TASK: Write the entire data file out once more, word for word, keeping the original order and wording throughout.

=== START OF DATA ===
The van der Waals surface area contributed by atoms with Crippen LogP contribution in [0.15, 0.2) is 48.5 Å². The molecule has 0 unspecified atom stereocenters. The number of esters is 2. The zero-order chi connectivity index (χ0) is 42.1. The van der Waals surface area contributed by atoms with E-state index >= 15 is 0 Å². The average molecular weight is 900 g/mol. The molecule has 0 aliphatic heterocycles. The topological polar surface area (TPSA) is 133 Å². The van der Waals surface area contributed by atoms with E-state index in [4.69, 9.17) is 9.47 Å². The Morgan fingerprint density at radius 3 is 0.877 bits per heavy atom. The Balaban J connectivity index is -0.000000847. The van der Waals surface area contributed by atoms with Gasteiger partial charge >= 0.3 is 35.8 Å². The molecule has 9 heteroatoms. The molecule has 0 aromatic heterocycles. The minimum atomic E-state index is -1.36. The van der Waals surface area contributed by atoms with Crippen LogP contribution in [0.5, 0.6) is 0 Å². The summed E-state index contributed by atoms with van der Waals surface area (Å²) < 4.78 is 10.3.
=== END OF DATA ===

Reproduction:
The van der Waals surface area contributed by atoms with Crippen LogP contribution in [0.15, 0.2) is 48.5 Å². The molecule has 0 unspecified atom stereocenters. The number of esters is 2. The zero-order chi connectivity index (χ0) is 42.1. The van der Waals surface area contributed by atoms with E-state index >= 15 is 0 Å². The average molecular weight is 900 g/mol. The molecule has 0 aliphatic heterocycles. The topological polar surface area (TPSA) is 133 Å². The van der Waals surface area contributed by atoms with E-state index in [4.69, 9.17) is 9.47 Å². The Morgan fingerprint density at radius 3 is 0.877 bits per heavy atom. The Balaban J connectivity index is -0.000000847. The van der Waals surface area contributed by atoms with Gasteiger partial charge >= 0.3 is 35.8 Å². The molecule has 9 heteroatoms. The molecule has 0 aromatic heterocycles. The minimum atomic E-state index is -1.36. The van der Waals surface area contributed by atoms with Crippen LogP contribution in [0.5, 0.6) is 0 Å². The summed E-state index contributed by atoms with van der Waals surface area (Å²) < 4.78 is 10.3.